I’ve heard examples, but still, things don’t add up. For instance, a guy I was flirting with via text once mentioned that he was eating cheese in the bath—is that a thing? Like, are people taking full-on charcuterie boards into their tub? Because I could maybe be down for that, but I still contend that I’d rather just enjoy a charcuterie board, not in a vat of my own filth.
And that’s just the start of my ocean of questions: If you’re in the camp who likes to read in the tub, how do keep your book from getting soggy? And to those of you Instagramming your feet emerging from a surface of bubbles while you recline in the tub, aren’t you worried you might drop your phone into the water when you check to see if your crush watched your Instagram story about taking said bath? (Same question to my flirty friend with the bath cheese.) Furthermore, does the water ever stay at the right temperature for more than two minutes?
To help make sense of it all, I asked bath-loving friends, family, and Well+Good staffers about things to do in the bath. Because though I’m ready to open my mind, I’ll need a lot more convincing and questions answered before I dip in.
Things to do in the bath, according to bath lovers themselves
“Baths are the lowest-lift form of self care,” one Well+Good staffer tells me. Germs also freak her out, so she can only take baths in a tub she trusts, and she showers beforehand, but then she could “spend hours in the bath, with lots of bubbles and oils to keep [her] skin from getting too prune-y.” She spends that time reading a book or watching Netflix, which “feels far more productive and enjoyable than doing either on dry land.”
My question still stands regarding book sogginess, so I asked additional Well+Good staffers to get a consensus, and it seems like they simply lean in. “Oh, I just always get the book wet,” is the immediate response from one contributor. And “meh,” seems to be the vibe about the temperature of the bathwater, but after some quick googling, I learned bubbles can help insulate the water and keep it warm for longer.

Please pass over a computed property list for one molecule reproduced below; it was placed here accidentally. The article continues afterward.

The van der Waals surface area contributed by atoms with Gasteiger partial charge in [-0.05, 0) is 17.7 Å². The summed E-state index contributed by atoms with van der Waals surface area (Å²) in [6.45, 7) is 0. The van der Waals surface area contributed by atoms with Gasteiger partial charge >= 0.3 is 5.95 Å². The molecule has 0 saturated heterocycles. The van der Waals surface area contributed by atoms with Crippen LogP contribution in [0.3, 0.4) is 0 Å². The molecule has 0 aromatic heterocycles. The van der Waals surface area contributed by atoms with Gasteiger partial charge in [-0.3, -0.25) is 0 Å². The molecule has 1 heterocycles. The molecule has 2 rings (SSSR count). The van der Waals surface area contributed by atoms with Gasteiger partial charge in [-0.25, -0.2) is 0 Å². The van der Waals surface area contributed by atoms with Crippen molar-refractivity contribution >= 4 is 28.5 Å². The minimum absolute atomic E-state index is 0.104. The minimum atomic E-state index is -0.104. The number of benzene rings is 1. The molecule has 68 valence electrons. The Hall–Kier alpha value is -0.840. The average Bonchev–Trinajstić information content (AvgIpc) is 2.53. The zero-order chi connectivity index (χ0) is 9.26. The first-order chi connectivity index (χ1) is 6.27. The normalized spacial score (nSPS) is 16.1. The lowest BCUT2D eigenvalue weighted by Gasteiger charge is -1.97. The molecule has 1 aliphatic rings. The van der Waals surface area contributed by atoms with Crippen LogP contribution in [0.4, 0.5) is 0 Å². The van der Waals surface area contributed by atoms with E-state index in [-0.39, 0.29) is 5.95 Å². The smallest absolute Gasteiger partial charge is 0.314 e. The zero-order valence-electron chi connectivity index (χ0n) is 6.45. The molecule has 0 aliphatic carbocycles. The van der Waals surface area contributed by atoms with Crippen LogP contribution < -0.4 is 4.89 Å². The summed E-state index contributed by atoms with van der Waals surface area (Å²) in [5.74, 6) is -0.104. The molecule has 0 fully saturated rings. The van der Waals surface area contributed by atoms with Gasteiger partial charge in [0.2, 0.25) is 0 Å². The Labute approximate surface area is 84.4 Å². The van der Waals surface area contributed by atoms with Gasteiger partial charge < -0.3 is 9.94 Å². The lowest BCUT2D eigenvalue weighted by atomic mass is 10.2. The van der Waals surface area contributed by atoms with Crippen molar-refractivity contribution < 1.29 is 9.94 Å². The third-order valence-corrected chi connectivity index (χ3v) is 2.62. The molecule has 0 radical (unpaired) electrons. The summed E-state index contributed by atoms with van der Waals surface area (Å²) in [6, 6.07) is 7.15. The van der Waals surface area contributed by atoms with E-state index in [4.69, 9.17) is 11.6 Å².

Similar to a massage, warm water can help relieve muscle soreness, as well as warm up your muscles and relieve tension.
Another bath stan from team Well+Good says you don’t have to do anything in a bath because it’s a “meditative moment.” I followed up by asking “wait, so you just sit there?” and another staffer chimes into our conversation to say that basically, yes, you do just sit there, but you can play music, listen to a podcast, or sit in silence. She adds that sitting in hot water is basically the closest she gets to a massage. This tracks, because similar to a massage, warm water can help relieve muscle soreness, as well as warm up your muscles and relieve tension. Plus this same contributor has a 1-year-old, so baths are basically her only alone time, which she relishes.
I’m not a 1-year-old, but my own mother is also a fan of the silent bath and alone time it affords; she lights a candle and enjoys just doing nothing. “Cry,” is how one friend responds when I ask what she does in the bath. Another friend says she drinks wine and plots against her enemies. Another Well+Good contributor adds that she adds a bunch of bath accoutrements, like magnesium flakes, CBD bath bombs, and bubbles to her tub and enjoys a CBD drink while she soaks.
Still not convinced? Neither am I—here’s how a pro suggests I shift my mindset
It seems that most things to do in the bath are things I’d simply rather do on dry land. But since I do now feel like I’m missing something, I asked Shauna Cummins, a certified clinical hypnosis practitioner and the author of Wishcraft who helps clients turn wishes into actions, if it’s possible to make bath time feel more like an active practice and not a colossal waste of time.
To start, she advises that I practice one of her “wishcraft” self-hypnosis rituals. First, I write down things I love and appreciate about myself before I go into the bath. Then, I get into the bath and repeat my list because “that really focuses your mind and brings it to a collaborative state of self-appreciation,” she says. Once I feel ready, I’m to find a part of myself that needs a little extra support. Next, she says to tune into that part as if it were a person (or cartoon, or whatever works for you), and “imagine that you have this part of you, like this healing fairy wish godmother, that can work to heal and support that part of you that needs a little extra tenderness.”
From there, I allow myself to identify my wishes, and then imagine them happening. “Imagine that you’re at a movie, and you can look up at the screen see yourself living into those wishes fully manifested,” she says. If that seems like a lot to remember on your own, you can listen to a guided self-hypnosis while in the tub.
She also tells me that baths can actually help you become more connected to your meditative practices. “In ancient Celtic tradition, it’s “believed that water was sacred, and that the gods dwells in the water,” she says. Rituals in ancient Egypt’s sleep temples and ancient Greece’s dream temples involved going into a trance state while in a warm bath. This is, I think, what I had been missing for me for the whole time—the purpose of the water. So while I won’t be taking any of my paperbacks into the bathtub anytime soon, I may just be convinced to scrub my bathtub and give this whole bath thing another chance.
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